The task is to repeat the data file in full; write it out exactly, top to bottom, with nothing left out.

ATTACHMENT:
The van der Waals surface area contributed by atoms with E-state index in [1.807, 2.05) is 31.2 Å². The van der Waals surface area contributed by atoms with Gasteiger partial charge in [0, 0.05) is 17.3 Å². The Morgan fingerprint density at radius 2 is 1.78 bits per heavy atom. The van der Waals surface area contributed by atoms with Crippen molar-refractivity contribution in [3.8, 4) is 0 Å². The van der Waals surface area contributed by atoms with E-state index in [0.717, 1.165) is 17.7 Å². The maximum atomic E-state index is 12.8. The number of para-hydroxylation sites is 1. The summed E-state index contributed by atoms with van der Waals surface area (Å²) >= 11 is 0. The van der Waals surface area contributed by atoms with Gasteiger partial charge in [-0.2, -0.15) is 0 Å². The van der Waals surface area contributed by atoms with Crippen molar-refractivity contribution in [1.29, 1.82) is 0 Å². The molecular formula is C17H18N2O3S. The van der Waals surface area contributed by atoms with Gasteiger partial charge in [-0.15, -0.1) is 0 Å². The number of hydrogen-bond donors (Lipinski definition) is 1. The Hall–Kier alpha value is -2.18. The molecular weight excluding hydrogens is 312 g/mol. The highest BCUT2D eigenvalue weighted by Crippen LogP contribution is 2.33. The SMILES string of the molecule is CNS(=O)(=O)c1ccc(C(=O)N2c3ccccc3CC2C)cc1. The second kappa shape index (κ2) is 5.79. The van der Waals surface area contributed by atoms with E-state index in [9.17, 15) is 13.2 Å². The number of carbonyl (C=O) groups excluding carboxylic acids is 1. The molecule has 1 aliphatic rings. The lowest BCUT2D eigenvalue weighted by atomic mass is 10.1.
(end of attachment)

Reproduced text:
The van der Waals surface area contributed by atoms with E-state index in [1.807, 2.05) is 31.2 Å². The van der Waals surface area contributed by atoms with Gasteiger partial charge in [0, 0.05) is 17.3 Å². The Morgan fingerprint density at radius 2 is 1.78 bits per heavy atom. The van der Waals surface area contributed by atoms with Crippen molar-refractivity contribution in [3.8, 4) is 0 Å². The van der Waals surface area contributed by atoms with E-state index in [0.717, 1.165) is 17.7 Å². The maximum atomic E-state index is 12.8. The number of para-hydroxylation sites is 1. The summed E-state index contributed by atoms with van der Waals surface area (Å²) >= 11 is 0. The van der Waals surface area contributed by atoms with Gasteiger partial charge in [-0.2, -0.15) is 0 Å². The van der Waals surface area contributed by atoms with Crippen molar-refractivity contribution in [1.29, 1.82) is 0 Å². The molecular formula is C17H18N2O3S. The van der Waals surface area contributed by atoms with Gasteiger partial charge in [-0.15, -0.1) is 0 Å². The number of hydrogen-bond donors (Lipinski definition) is 1. The Hall–Kier alpha value is -2.18. The molecular weight excluding hydrogens is 312 g/mol. The highest BCUT2D eigenvalue weighted by Crippen LogP contribution is 2.33. The SMILES string of the molecule is CNS(=O)(=O)c1ccc(C(=O)N2c3ccccc3CC2C)cc1. The second kappa shape index (κ2) is 5.79. The van der Waals surface area contributed by atoms with E-state index in [9.17, 15) is 13.2 Å². The number of carbonyl (C=O) groups excluding carboxylic acids is 1. The molecule has 1 aliphatic rings. The lowest BCUT2D eigenvalue weighted by atomic mass is 10.1.